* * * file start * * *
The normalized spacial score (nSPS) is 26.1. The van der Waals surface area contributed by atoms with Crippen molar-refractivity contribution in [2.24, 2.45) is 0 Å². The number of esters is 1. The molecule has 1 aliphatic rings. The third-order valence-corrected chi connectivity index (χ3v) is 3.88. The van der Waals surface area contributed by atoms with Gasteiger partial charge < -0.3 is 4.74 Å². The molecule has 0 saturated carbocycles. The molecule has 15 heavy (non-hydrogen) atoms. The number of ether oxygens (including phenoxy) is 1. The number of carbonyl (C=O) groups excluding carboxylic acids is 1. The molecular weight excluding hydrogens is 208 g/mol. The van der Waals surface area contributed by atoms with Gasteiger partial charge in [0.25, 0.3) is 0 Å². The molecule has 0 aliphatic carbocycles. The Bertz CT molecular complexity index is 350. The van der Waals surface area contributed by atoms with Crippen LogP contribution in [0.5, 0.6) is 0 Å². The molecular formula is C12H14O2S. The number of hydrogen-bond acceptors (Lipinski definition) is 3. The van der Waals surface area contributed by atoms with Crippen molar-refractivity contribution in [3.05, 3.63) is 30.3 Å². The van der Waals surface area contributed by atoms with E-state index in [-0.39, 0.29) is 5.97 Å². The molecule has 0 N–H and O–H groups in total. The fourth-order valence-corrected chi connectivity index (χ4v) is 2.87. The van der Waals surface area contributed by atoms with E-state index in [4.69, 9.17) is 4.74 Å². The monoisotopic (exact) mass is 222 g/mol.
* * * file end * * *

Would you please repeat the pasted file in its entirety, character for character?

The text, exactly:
The normalized spacial score (nSPS) is 26.1. The van der Waals surface area contributed by atoms with Crippen molar-refractivity contribution in [2.24, 2.45) is 0 Å². The number of esters is 1. The molecule has 1 aliphatic rings. The third-order valence-corrected chi connectivity index (χ3v) is 3.88. The van der Waals surface area contributed by atoms with Gasteiger partial charge < -0.3 is 4.74 Å². The molecule has 0 saturated carbocycles. The molecule has 15 heavy (non-hydrogen) atoms. The number of ether oxygens (including phenoxy) is 1. The number of carbonyl (C=O) groups excluding carboxylic acids is 1. The molecular weight excluding hydrogens is 208 g/mol. The van der Waals surface area contributed by atoms with Gasteiger partial charge in [0.25, 0.3) is 0 Å². The molecule has 0 aliphatic carbocycles. The Bertz CT molecular complexity index is 350. The van der Waals surface area contributed by atoms with Crippen LogP contribution in [0.5, 0.6) is 0 Å². The molecular formula is C12H14O2S. The number of hydrogen-bond acceptors (Lipinski definition) is 3. The van der Waals surface area contributed by atoms with Crippen molar-refractivity contribution in [3.05, 3.63) is 30.3 Å². The van der Waals surface area contributed by atoms with E-state index in [-0.39, 0.29) is 5.97 Å². The molecule has 0 N–H and O–H groups in total. The fourth-order valence-corrected chi connectivity index (χ4v) is 2.87. The van der Waals surface area contributed by atoms with E-state index in [4.69, 9.17) is 4.74 Å². The monoisotopic (exact) mass is 222 g/mol.